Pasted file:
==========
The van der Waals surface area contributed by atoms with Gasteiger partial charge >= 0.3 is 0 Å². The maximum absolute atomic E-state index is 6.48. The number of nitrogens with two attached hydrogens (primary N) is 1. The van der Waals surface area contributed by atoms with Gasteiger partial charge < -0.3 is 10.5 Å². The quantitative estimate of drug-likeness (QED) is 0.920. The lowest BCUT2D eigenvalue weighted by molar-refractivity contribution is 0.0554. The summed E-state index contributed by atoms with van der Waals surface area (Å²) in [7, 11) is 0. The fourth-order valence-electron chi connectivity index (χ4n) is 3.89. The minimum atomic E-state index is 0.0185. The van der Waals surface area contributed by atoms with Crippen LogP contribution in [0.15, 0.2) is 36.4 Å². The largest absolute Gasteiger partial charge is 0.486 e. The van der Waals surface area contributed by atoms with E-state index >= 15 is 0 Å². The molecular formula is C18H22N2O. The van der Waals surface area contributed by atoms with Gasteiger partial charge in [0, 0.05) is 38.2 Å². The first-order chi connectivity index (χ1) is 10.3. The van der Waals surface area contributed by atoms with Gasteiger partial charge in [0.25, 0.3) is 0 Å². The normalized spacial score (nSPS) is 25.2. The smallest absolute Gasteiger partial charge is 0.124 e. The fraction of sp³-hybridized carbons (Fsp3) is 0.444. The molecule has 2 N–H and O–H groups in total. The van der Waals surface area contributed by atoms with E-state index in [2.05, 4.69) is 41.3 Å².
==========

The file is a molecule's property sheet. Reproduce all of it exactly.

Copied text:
The van der Waals surface area contributed by atoms with Gasteiger partial charge >= 0.3 is 0 Å². The maximum absolute atomic E-state index is 6.48. The number of nitrogens with two attached hydrogens (primary N) is 1. The van der Waals surface area contributed by atoms with Gasteiger partial charge < -0.3 is 10.5 Å². The quantitative estimate of drug-likeness (QED) is 0.920. The lowest BCUT2D eigenvalue weighted by molar-refractivity contribution is 0.0554. The summed E-state index contributed by atoms with van der Waals surface area (Å²) in [7, 11) is 0. The fourth-order valence-electron chi connectivity index (χ4n) is 3.89. The minimum atomic E-state index is 0.0185. The van der Waals surface area contributed by atoms with Crippen LogP contribution in [0.15, 0.2) is 36.4 Å². The largest absolute Gasteiger partial charge is 0.486 e. The van der Waals surface area contributed by atoms with E-state index >= 15 is 0 Å². The molecular formula is C18H22N2O. The van der Waals surface area contributed by atoms with Gasteiger partial charge in [0, 0.05) is 38.2 Å². The first-order chi connectivity index (χ1) is 10.3. The van der Waals surface area contributed by atoms with Gasteiger partial charge in [0.25, 0.3) is 0 Å². The normalized spacial score (nSPS) is 25.2. The smallest absolute Gasteiger partial charge is 0.124 e. The fraction of sp³-hybridized carbons (Fsp3) is 0.444. The molecule has 2 N–H and O–H groups in total. The van der Waals surface area contributed by atoms with E-state index in [2.05, 4.69) is 41.3 Å².